Villains with dimensions are important. They add emotion, motivation, and a sense of believability to the world.
While there’s plenty of room for the mad gunman, enraged and begrudged worker taking out his frustrations on the helpless and innocent, his motivations aren’t something that we can empathize with.
Let’s take a look at the Joker, one of the most beloved Villains of all time. Why do we love him? Is it because he is crazy, unpredictable, and has no morality whatsoever? Because he is a true Agent of Chaos? I would say that is a big yes to the character, but I really think that we love Joker so much because he is the antithesis of Batman. Joker represents everything that Batman isn’t. It is the dichotomy of the two characters that we respond to. If Joker was a villain in a different comic, he probably would be no where near as popular as he is.
Now let us take a gander at a Villain that has a motivation that we can empathize with.
“Anyone with half a brain can see that mankind has gone insane. To the point where I don’t know if I’ll upset the status quo if I throw poison down the water main. Listen close to everybody’s heart, and hear that breaking sound. Hopes and dreams are shattering apart, and crashing to the ground. I cannot believe my eyes, how the worlds full of filth and lies and it seems to me evil inside of me, is on the rise.”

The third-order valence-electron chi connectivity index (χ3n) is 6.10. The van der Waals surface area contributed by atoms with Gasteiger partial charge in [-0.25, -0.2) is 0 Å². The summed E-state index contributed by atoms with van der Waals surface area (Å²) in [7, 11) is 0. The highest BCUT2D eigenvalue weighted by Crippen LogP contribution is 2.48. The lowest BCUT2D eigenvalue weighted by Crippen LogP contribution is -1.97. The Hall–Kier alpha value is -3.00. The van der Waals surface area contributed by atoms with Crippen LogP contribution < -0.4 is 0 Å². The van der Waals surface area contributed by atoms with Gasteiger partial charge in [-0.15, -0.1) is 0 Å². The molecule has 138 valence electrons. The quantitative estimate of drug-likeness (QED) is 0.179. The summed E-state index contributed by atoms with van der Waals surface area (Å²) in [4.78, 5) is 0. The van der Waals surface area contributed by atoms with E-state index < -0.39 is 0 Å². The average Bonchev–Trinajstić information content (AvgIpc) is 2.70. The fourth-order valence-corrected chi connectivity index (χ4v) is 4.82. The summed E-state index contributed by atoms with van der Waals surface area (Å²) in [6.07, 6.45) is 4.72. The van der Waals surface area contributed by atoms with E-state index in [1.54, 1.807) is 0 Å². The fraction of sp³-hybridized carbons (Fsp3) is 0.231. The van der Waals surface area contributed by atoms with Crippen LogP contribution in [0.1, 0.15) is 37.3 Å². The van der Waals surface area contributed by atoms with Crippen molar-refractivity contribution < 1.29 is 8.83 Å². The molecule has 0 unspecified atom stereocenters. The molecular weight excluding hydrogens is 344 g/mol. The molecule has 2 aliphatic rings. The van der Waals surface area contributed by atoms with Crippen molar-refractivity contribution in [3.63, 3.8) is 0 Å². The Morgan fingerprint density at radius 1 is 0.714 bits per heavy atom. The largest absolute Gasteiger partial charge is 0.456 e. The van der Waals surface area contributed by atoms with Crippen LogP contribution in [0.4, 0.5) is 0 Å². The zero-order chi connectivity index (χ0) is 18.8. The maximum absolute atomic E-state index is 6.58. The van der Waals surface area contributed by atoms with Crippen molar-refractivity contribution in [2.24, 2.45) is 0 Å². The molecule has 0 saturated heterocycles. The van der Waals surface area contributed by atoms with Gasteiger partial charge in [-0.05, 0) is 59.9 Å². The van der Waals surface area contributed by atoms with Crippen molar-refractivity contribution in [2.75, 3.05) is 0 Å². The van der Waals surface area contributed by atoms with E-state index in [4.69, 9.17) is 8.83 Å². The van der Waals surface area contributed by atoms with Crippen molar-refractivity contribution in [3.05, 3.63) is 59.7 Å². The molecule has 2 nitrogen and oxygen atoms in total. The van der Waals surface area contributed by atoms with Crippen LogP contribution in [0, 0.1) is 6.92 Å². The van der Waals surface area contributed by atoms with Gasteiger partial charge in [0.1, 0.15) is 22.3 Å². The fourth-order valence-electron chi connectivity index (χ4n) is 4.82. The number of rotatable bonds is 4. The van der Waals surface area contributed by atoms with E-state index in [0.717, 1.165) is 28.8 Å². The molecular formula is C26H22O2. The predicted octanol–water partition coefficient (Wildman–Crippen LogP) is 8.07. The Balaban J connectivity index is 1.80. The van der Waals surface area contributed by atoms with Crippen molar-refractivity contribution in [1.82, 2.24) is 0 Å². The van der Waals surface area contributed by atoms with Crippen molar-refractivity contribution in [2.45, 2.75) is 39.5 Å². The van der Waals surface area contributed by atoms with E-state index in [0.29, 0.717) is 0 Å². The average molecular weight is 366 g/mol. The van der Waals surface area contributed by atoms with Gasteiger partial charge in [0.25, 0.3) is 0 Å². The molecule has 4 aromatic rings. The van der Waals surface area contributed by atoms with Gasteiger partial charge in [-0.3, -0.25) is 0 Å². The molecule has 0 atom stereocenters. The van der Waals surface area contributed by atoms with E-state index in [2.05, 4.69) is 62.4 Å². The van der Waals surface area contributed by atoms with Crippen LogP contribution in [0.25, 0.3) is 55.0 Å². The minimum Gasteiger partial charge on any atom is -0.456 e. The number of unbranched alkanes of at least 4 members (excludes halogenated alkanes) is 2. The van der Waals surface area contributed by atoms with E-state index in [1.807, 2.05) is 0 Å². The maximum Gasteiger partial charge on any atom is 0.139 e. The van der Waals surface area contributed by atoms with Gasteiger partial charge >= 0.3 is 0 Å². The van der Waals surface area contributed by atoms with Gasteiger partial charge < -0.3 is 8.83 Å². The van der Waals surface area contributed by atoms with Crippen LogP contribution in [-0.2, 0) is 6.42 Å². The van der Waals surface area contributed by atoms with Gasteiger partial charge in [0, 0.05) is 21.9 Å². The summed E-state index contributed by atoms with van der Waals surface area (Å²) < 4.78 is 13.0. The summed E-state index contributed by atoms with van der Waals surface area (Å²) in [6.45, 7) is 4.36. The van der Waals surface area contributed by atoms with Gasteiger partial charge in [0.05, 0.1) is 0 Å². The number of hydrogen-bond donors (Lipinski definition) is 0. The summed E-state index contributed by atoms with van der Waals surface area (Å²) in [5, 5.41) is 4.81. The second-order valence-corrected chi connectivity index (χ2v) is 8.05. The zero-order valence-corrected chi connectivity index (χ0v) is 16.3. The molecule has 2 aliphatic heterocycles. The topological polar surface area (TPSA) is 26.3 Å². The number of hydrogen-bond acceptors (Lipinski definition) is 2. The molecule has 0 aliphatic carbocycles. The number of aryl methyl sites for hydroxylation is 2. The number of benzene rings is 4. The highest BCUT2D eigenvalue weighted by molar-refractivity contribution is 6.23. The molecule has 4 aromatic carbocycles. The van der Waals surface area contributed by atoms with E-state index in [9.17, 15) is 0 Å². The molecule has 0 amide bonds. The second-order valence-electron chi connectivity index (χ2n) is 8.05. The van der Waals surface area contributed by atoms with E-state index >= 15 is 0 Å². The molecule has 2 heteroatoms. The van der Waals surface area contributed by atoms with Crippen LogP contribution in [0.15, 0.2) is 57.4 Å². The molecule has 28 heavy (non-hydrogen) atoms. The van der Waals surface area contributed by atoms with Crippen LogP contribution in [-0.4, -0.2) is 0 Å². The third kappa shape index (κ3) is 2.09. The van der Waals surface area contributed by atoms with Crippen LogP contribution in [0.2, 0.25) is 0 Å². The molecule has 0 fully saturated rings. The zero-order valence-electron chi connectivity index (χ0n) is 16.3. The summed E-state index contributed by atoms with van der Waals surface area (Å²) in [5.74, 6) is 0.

“It’s not about making money. It’s about taking money. Destroying the status quo, because the status is not quo.. The world is a mess and I just need to rule it.”
Dr. Horrible is the main character of Dr. Horrible’s Sing-a-long Blog. He’s the main character and he’s a villain. Not only that, but you route for him through the entire movie.
We watch him and realize that even though he is a villain, he is motivated and has a believable set of goals. Now while many of us may look at his various courses of action throughout the show as extreme, we can’t help but find a ringing truth to his words about the current state of the world.
Blatantly corrupted politicians making shady deals right in front of our faces, a completely gutted and shit economic system that takes advantage of the lower classes, global warming, terrible health insurance coverage, meager wages for hard work, or apathetic people with uncaring attitudes wandering around like zombies. The list could go on and on.
All of these are something most people feel somewhat strongly about or have some vested interest in. This is why we like Dr. Horrible. He isn’t a terrible person. He just is misguided on how to bring about change.
A great villain will challenge the players, not just in combat and intellect, but socially and morally as well. Playing in those shades of grey is a great way to have the players really look at the foundation of their character and realize that while the villain is wrong in the planning and execution, their idea, and the basis of it, is maybe a bit too close to the players heart.
To bring it back to the Batman example: There have been many times that Batman has stated the reason he doesn’t kill is because he knows that darkness is within him, and he’s afraid that if he were to cross that line, even once, he himself would end up just like the Joker.